A new report asks a very important question in, ‘What can we learn today about the students’ aspirations, adoption and adaption of emerging technologies for learning than can help us plan for the future?’ A major national survey concluded that students were already very effectively implementing a vision of socially-based, un-tethered and digitally-rich learning on their own, in and out of school, with or without the assistance and support of their teachers and schools.
We should shut down all Australian High Schools and re-purpose the sites, shifting all academic education online. The resulting spaces should be for young people to use for sport, art, musical performance and other community activities.
For educators dieting on a menu of progressive blog posts and viral education videos, it’s enticing to think that we might just be at a tipping point for transforming education. But before tipping that iceberg over to discover a whole new world, we have to realize the enormity of the task we hope to undertake.
Like you, my RSS feeds and the links that unfurl, in a never-ending stream from twitter and yammer, often inspire and make me feel part of a future arriving now. We are doing good work to help students, communities, systems and the future of learning.
Sometimes, sometimes, it can feel a little hollow and real change, glacial and wholly unlikely.
The quotes above, taken from three sources in a 24-hour period, seem to blend and merge into a somewhat complimentary montage of the ‘enormity’ of what is happening and needs to happen if our communities are to flourish in these New Times.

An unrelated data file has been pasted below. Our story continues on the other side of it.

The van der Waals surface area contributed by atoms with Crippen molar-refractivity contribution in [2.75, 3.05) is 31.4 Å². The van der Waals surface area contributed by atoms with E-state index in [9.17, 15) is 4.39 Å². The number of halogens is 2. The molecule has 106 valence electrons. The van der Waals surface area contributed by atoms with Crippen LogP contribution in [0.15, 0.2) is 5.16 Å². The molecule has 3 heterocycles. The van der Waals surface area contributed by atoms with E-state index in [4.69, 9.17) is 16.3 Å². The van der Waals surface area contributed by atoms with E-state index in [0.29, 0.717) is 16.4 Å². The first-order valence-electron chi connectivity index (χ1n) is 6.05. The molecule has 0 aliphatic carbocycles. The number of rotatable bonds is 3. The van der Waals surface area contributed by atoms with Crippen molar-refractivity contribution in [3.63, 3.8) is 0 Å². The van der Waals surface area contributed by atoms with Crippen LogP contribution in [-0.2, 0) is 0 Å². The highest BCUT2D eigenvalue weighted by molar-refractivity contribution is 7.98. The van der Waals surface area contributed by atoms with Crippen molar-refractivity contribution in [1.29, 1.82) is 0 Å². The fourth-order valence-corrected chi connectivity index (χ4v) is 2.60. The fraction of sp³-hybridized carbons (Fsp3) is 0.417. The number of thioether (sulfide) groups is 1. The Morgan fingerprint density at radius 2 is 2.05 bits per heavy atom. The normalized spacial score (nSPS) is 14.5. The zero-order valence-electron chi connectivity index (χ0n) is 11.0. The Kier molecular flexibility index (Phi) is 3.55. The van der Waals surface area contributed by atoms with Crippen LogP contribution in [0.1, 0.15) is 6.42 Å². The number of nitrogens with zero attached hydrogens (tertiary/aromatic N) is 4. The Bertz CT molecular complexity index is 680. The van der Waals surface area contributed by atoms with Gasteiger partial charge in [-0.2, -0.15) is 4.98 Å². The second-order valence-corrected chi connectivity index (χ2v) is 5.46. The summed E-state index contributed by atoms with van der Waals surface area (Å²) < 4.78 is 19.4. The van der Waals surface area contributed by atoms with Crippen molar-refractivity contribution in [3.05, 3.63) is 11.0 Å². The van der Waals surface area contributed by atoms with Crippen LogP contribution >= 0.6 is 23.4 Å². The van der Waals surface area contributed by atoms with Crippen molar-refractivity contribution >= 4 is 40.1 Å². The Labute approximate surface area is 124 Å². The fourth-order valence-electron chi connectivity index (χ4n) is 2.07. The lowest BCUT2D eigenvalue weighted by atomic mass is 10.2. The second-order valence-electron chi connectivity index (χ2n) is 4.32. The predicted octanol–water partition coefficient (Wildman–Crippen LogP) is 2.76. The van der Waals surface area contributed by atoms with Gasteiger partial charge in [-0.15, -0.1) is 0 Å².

Rogan Jacobson’s call for a ‘re-purposing’ of our current schools seems to reflect the anecdotal evidence, our own personal lived experiences and research which suggest that learning is no longer best facilitated by a traditional model of ‘bricks and mortar’ schooling. The ‘enormity’, that Rodd Lucier (aka ‘The Clever Sheep’) mentions, of our ‘challenge’, is highlighted by this radically attractive proposition of Rogan’s. No-one who reads this post will believe that schools will be ‘closed’, in the way suggested, to bloom as a places of art and music, poetry and sport. For a host of reasons, even if this was the smartest educational and social policy to pursue, it is just not going to happen.
Q: What hope do you have for the future of learning? Have you a pragmatic, positive vision to balance your more idealistic ideas?